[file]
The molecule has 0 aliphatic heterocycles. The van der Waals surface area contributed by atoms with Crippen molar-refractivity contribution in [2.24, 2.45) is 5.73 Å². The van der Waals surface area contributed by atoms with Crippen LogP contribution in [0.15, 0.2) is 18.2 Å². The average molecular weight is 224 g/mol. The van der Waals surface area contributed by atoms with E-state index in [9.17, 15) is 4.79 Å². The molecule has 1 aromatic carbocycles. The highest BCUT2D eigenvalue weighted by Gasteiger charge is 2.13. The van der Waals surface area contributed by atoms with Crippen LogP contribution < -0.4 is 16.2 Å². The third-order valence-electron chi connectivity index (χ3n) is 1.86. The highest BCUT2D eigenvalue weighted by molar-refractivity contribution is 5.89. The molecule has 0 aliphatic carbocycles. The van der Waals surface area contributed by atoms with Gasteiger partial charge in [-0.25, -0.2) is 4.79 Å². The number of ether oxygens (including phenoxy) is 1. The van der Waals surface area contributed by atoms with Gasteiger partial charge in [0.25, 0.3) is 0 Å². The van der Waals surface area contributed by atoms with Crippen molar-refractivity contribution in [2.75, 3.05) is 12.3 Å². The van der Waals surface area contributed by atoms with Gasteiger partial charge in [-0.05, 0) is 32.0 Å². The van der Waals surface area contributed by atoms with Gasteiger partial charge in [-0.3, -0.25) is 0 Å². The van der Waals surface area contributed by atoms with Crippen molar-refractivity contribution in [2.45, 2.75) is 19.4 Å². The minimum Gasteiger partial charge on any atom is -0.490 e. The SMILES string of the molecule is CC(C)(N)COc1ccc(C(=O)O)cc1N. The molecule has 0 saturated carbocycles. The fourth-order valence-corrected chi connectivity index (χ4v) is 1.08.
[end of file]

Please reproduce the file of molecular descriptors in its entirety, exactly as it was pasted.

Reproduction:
The molecule has 0 aliphatic heterocycles. The van der Waals surface area contributed by atoms with Crippen molar-refractivity contribution in [2.24, 2.45) is 5.73 Å². The van der Waals surface area contributed by atoms with Crippen LogP contribution in [0.15, 0.2) is 18.2 Å². The average molecular weight is 224 g/mol. The van der Waals surface area contributed by atoms with E-state index in [9.17, 15) is 4.79 Å². The molecule has 1 aromatic carbocycles. The highest BCUT2D eigenvalue weighted by Gasteiger charge is 2.13. The van der Waals surface area contributed by atoms with Crippen LogP contribution < -0.4 is 16.2 Å². The third-order valence-electron chi connectivity index (χ3n) is 1.86. The highest BCUT2D eigenvalue weighted by molar-refractivity contribution is 5.89. The molecule has 0 aliphatic carbocycles. The van der Waals surface area contributed by atoms with Gasteiger partial charge in [-0.25, -0.2) is 4.79 Å². The number of ether oxygens (including phenoxy) is 1. The van der Waals surface area contributed by atoms with Gasteiger partial charge in [0.25, 0.3) is 0 Å². The van der Waals surface area contributed by atoms with Crippen molar-refractivity contribution in [2.75, 3.05) is 12.3 Å². The van der Waals surface area contributed by atoms with Gasteiger partial charge in [-0.05, 0) is 32.0 Å². The van der Waals surface area contributed by atoms with Gasteiger partial charge in [-0.3, -0.25) is 0 Å². The van der Waals surface area contributed by atoms with Crippen molar-refractivity contribution in [2.45, 2.75) is 19.4 Å². The minimum Gasteiger partial charge on any atom is -0.490 e. The SMILES string of the molecule is CC(C)(N)COc1ccc(C(=O)O)cc1N. The molecule has 0 saturated carbocycles. The fourth-order valence-corrected chi connectivity index (χ4v) is 1.08.